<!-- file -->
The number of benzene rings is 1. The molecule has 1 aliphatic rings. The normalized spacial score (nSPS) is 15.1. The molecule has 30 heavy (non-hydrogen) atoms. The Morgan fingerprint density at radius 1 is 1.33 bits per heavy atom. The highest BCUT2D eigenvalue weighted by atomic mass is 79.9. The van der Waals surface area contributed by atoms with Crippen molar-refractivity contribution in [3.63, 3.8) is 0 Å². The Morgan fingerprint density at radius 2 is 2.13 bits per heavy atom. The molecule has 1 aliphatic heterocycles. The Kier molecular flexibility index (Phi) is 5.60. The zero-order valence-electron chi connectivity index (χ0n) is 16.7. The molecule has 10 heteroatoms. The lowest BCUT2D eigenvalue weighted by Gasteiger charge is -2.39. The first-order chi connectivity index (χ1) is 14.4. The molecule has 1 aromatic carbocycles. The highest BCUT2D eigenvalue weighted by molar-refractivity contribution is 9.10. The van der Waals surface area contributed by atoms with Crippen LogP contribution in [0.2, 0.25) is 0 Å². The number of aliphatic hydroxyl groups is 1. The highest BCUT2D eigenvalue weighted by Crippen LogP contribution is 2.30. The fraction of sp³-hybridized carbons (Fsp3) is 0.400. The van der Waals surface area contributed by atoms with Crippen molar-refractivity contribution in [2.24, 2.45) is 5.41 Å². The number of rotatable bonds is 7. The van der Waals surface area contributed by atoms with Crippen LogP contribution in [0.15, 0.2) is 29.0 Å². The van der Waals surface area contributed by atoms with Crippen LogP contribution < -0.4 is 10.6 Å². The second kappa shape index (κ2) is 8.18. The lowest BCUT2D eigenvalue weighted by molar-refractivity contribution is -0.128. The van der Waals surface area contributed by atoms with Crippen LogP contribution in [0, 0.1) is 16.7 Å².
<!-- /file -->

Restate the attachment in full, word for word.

The number of benzene rings is 1. The molecule has 1 aliphatic rings. The normalized spacial score (nSPS) is 15.1. The molecule has 30 heavy (non-hydrogen) atoms. The Morgan fingerprint density at radius 1 is 1.33 bits per heavy atom. The highest BCUT2D eigenvalue weighted by atomic mass is 79.9. The van der Waals surface area contributed by atoms with Crippen molar-refractivity contribution in [3.63, 3.8) is 0 Å². The Morgan fingerprint density at radius 2 is 2.13 bits per heavy atom. The molecule has 1 aliphatic heterocycles. The Kier molecular flexibility index (Phi) is 5.60. The zero-order valence-electron chi connectivity index (χ0n) is 16.7. The molecule has 10 heteroatoms. The lowest BCUT2D eigenvalue weighted by Gasteiger charge is -2.39. The first-order chi connectivity index (χ1) is 14.4. The molecule has 1 aromatic carbocycles. The highest BCUT2D eigenvalue weighted by molar-refractivity contribution is 9.10. The van der Waals surface area contributed by atoms with Crippen LogP contribution in [0.2, 0.25) is 0 Å². The number of aliphatic hydroxyl groups is 1. The highest BCUT2D eigenvalue weighted by Crippen LogP contribution is 2.30. The fraction of sp³-hybridized carbons (Fsp3) is 0.400. The van der Waals surface area contributed by atoms with Crippen molar-refractivity contribution in [2.24, 2.45) is 5.41 Å². The number of rotatable bonds is 7. The van der Waals surface area contributed by atoms with Crippen LogP contribution in [0.15, 0.2) is 29.0 Å². The van der Waals surface area contributed by atoms with Crippen LogP contribution < -0.4 is 10.6 Å². The second kappa shape index (κ2) is 8.18. The lowest BCUT2D eigenvalue weighted by molar-refractivity contribution is -0.128. The van der Waals surface area contributed by atoms with Crippen LogP contribution in [0, 0.1) is 16.7 Å².